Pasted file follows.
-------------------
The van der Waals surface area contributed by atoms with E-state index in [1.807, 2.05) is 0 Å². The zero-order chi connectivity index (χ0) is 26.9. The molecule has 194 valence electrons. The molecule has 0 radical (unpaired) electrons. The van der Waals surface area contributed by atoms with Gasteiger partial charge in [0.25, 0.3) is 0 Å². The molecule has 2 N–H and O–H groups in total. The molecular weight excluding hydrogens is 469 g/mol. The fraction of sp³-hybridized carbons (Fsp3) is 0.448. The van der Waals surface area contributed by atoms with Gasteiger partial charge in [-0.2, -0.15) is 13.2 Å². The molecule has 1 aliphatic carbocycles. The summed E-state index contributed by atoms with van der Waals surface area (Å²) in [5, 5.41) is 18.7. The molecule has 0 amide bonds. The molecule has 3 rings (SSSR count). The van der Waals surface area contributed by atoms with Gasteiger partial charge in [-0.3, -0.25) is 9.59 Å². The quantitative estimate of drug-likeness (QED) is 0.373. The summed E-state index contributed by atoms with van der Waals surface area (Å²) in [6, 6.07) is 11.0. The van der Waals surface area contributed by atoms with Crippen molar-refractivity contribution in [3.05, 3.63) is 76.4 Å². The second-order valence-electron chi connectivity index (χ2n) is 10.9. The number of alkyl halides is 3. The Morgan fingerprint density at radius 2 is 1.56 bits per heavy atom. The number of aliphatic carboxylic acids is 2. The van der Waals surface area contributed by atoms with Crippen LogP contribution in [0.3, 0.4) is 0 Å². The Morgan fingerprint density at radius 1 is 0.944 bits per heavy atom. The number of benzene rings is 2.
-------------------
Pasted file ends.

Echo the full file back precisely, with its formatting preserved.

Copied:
The van der Waals surface area contributed by atoms with E-state index in [1.807, 2.05) is 0 Å². The zero-order chi connectivity index (χ0) is 26.9. The molecule has 194 valence electrons. The molecule has 0 radical (unpaired) electrons. The van der Waals surface area contributed by atoms with Gasteiger partial charge in [0.25, 0.3) is 0 Å². The molecule has 2 N–H and O–H groups in total. The molecular weight excluding hydrogens is 469 g/mol. The fraction of sp³-hybridized carbons (Fsp3) is 0.448. The van der Waals surface area contributed by atoms with Gasteiger partial charge in [-0.2, -0.15) is 13.2 Å². The molecule has 1 aliphatic carbocycles. The summed E-state index contributed by atoms with van der Waals surface area (Å²) in [5, 5.41) is 18.7. The molecule has 0 amide bonds. The molecule has 3 rings (SSSR count). The van der Waals surface area contributed by atoms with Gasteiger partial charge in [-0.3, -0.25) is 9.59 Å². The quantitative estimate of drug-likeness (QED) is 0.373. The summed E-state index contributed by atoms with van der Waals surface area (Å²) in [6, 6.07) is 11.0. The van der Waals surface area contributed by atoms with Crippen molar-refractivity contribution in [3.05, 3.63) is 76.4 Å². The second-order valence-electron chi connectivity index (χ2n) is 10.9. The number of alkyl halides is 3. The Morgan fingerprint density at radius 2 is 1.56 bits per heavy atom. The number of aliphatic carboxylic acids is 2. The van der Waals surface area contributed by atoms with Crippen LogP contribution in [0.3, 0.4) is 0 Å². The Morgan fingerprint density at radius 1 is 0.944 bits per heavy atom. The number of benzene rings is 2.